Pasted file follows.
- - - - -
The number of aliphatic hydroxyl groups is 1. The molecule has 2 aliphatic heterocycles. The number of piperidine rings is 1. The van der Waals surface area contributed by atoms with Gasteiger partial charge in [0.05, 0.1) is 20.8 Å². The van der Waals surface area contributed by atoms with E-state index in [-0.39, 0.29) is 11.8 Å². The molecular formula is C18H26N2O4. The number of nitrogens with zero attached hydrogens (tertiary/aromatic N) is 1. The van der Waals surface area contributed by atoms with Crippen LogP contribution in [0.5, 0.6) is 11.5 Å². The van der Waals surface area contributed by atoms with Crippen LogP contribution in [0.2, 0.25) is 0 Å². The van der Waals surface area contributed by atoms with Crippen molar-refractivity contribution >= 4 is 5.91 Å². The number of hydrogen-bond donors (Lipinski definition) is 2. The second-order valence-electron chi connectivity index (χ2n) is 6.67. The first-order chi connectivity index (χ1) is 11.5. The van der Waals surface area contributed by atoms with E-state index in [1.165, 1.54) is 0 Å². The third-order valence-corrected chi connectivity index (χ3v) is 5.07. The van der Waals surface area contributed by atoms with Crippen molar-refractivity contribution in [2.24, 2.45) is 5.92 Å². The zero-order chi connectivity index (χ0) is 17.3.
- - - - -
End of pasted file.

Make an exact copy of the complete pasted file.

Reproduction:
The number of aliphatic hydroxyl groups is 1. The molecule has 2 aliphatic heterocycles. The number of piperidine rings is 1. The van der Waals surface area contributed by atoms with Gasteiger partial charge in [0.05, 0.1) is 20.8 Å². The van der Waals surface area contributed by atoms with E-state index in [-0.39, 0.29) is 11.8 Å². The molecular formula is C18H26N2O4. The number of nitrogens with zero attached hydrogens (tertiary/aromatic N) is 1. The van der Waals surface area contributed by atoms with Crippen LogP contribution in [0.5, 0.6) is 11.5 Å². The van der Waals surface area contributed by atoms with Crippen LogP contribution in [0.2, 0.25) is 0 Å². The van der Waals surface area contributed by atoms with Crippen molar-refractivity contribution >= 4 is 5.91 Å². The number of hydrogen-bond donors (Lipinski definition) is 2. The second-order valence-electron chi connectivity index (χ2n) is 6.67. The first-order chi connectivity index (χ1) is 11.5. The van der Waals surface area contributed by atoms with E-state index in [1.165, 1.54) is 0 Å². The third-order valence-corrected chi connectivity index (χ3v) is 5.07. The van der Waals surface area contributed by atoms with Crippen molar-refractivity contribution in [2.24, 2.45) is 5.92 Å². The zero-order chi connectivity index (χ0) is 17.3.